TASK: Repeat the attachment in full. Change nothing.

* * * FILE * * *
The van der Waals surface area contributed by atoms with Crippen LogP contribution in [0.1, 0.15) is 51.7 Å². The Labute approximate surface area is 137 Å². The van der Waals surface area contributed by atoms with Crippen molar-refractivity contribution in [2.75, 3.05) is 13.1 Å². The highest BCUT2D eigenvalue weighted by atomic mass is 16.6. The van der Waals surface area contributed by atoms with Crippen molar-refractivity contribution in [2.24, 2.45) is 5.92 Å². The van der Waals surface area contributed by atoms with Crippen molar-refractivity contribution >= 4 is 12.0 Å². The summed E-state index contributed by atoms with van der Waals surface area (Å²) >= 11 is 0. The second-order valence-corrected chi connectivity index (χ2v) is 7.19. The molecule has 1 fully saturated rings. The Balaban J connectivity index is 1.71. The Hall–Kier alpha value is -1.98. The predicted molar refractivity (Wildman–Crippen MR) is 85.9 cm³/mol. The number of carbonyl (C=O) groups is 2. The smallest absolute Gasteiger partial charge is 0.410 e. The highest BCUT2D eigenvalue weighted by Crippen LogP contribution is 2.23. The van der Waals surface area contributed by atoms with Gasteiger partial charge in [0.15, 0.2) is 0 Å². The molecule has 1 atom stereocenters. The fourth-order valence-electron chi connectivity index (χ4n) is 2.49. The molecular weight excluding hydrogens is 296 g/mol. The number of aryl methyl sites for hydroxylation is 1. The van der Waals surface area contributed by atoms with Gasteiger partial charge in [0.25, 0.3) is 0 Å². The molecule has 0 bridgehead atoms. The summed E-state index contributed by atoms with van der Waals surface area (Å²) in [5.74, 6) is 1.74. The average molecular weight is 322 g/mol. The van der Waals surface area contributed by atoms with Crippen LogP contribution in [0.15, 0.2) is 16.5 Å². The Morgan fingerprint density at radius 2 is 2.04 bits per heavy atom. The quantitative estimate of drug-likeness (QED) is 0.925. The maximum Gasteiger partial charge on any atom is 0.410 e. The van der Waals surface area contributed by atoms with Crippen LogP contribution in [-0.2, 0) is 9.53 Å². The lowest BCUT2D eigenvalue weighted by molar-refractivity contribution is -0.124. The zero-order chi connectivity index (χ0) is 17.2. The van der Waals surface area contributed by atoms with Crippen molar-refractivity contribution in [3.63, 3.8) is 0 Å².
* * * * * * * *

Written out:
The van der Waals surface area contributed by atoms with Crippen LogP contribution in [0.1, 0.15) is 51.7 Å². The Labute approximate surface area is 137 Å². The van der Waals surface area contributed by atoms with Crippen molar-refractivity contribution in [2.75, 3.05) is 13.1 Å². The highest BCUT2D eigenvalue weighted by atomic mass is 16.6. The van der Waals surface area contributed by atoms with Crippen molar-refractivity contribution in [2.24, 2.45) is 5.92 Å². The van der Waals surface area contributed by atoms with Crippen molar-refractivity contribution >= 4 is 12.0 Å². The summed E-state index contributed by atoms with van der Waals surface area (Å²) >= 11 is 0. The second-order valence-corrected chi connectivity index (χ2v) is 7.19. The molecule has 1 fully saturated rings. The Balaban J connectivity index is 1.71. The Hall–Kier alpha value is -1.98. The predicted molar refractivity (Wildman–Crippen MR) is 85.9 cm³/mol. The number of carbonyl (C=O) groups is 2. The smallest absolute Gasteiger partial charge is 0.410 e. The highest BCUT2D eigenvalue weighted by Crippen LogP contribution is 2.23. The van der Waals surface area contributed by atoms with Gasteiger partial charge in [0.15, 0.2) is 0 Å². The molecule has 1 atom stereocenters. The fourth-order valence-electron chi connectivity index (χ4n) is 2.49. The molecular weight excluding hydrogens is 296 g/mol. The number of aryl methyl sites for hydroxylation is 1. The van der Waals surface area contributed by atoms with Gasteiger partial charge in [0.25, 0.3) is 0 Å². The molecule has 0 bridgehead atoms. The summed E-state index contributed by atoms with van der Waals surface area (Å²) in [5.74, 6) is 1.74. The average molecular weight is 322 g/mol. The van der Waals surface area contributed by atoms with Crippen LogP contribution in [0.15, 0.2) is 16.5 Å². The Morgan fingerprint density at radius 2 is 2.04 bits per heavy atom. The quantitative estimate of drug-likeness (QED) is 0.925. The maximum Gasteiger partial charge on any atom is 0.410 e. The van der Waals surface area contributed by atoms with Crippen LogP contribution in [-0.2, 0) is 9.53 Å². The lowest BCUT2D eigenvalue weighted by molar-refractivity contribution is -0.124. The zero-order chi connectivity index (χ0) is 17.2. The van der Waals surface area contributed by atoms with Crippen molar-refractivity contribution in [3.63, 3.8) is 0 Å².